2018-07-01 / Features

Got PA Milk?

Local fifth-generation dairy farm’s owners share their story.
Maggie Anderson | Photos by Matt Fern

Agriculture is our region’s past: State College grew up around what was once the Farmers’ High School and then an agricultural college. And that remains part of Penn State — and our area’s current economy. But you don’t have to drive far — just a few minutes, in some cases — to find a farmer who is worried about the future.

“There are families we’ve been in the business with for years and they’ve had to give it up,” says Candy Wasson. “It’s their lifestyle — it’s all they really know — and they’ve had to give it up.”

Wasson and her husband, Ron, have been farming about 500 acres and milking a herd of about 50 cows right on Route 45 between Boalsburg and Pine Grove Mills for more than 40 years. They’re the fourth generation to do so — their six daughters make up the fifth, and the dairy farm will celebrate a centennial in 2022.

Ron Wasson hops back over the fence after feeding his cows.Ron Wasson hops back over the fence after feeding his cows.

But things have gotten more difficult for many dairy farms in recent years. “Milk companies are coming and saying, ‘We’re shutting you down,’” says Wasson. “And the families have no other option.” The Wassons have been fortunate to keep their contract with Land O’Lakes, but things have still changed.

“The break-even point on milk right now is $20 a hundredweight,” says Candy Wasson, citing the price point where farmers recoup costs for feed, labor and infrastructure. “Right now we’re [making] around $15 a hundred. Some milk companies are lower than that, some milk companies are higher than that, but we’re losing money every day.” Just four years ago, they were making $25 per hundredweight (that’s 100 pounds, which is roughly 11 gallons of milk). Plus, a new stipulation the milk companies call a “base” means that if the Wassons produce more than their quota, the price is even lower.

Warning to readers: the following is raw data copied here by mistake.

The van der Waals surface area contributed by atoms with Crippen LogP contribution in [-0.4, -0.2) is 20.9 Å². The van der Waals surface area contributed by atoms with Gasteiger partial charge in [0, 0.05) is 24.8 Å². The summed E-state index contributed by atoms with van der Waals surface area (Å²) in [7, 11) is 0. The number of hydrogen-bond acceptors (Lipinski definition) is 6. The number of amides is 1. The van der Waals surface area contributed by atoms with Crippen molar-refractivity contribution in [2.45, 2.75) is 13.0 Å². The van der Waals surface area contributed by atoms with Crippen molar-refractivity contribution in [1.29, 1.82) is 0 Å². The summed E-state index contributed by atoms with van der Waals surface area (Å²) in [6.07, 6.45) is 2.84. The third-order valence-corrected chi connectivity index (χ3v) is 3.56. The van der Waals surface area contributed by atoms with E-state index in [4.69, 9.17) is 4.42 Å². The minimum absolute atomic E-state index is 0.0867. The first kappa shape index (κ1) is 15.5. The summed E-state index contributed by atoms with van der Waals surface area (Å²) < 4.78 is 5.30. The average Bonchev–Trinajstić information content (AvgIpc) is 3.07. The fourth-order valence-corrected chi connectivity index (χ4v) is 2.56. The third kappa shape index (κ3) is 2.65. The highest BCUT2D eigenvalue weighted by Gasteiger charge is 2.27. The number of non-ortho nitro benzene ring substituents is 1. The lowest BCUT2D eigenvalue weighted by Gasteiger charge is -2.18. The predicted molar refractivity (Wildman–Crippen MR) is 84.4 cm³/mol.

“One thing I want to tell you about milk,” says Candy Wasson, “is that it’s one product that no human hands touch. You put the milker on the cow, the milk goes through the machine, then through pipes into a refrigerated tank. The milk truck comes, hooks a hose up, puts it into a refrigerated tractor-trailer. Then they take it to the processing plant where it is also taken by pipes. It’s never touched by human hands.”

So why do it? “Most of us have been born into the industry, and it’s a passion that you grow up with, it’s a love that you have for it. My husband and I were both born into the industry. Our children have been raised on this farm. They have a passion for it, but we have also encouraged our children to get college educations and to go in different directions. This industry is 24 hours a day, seven days a week.

There’s no holidays. There’s no weekends. My day starts at 3:50 a.m. It’s a tough industry, but it’s one that if you’re in it, you love it.”

And the Wasson Farm truly is a family farm. It’s been host to three daughters’ weddings, including one just last month, and the Wassons’ five grandchildren spend time running through the barns and playing outside.

The Wasson Farm Market sells fresh produce and other seasonal goods.The Wasson Farm Market sells fresh produce and other seasonal goods.

“I call this farm my own little piece of heaven. I’m five minutes from anything that I need to be, but yet I have all this out here. Our kids grew up in an atmosphere where not many kids have the option to grow up. They learn hard work. They learn respect. No matter whether they carry on in the industry, it carries with them.”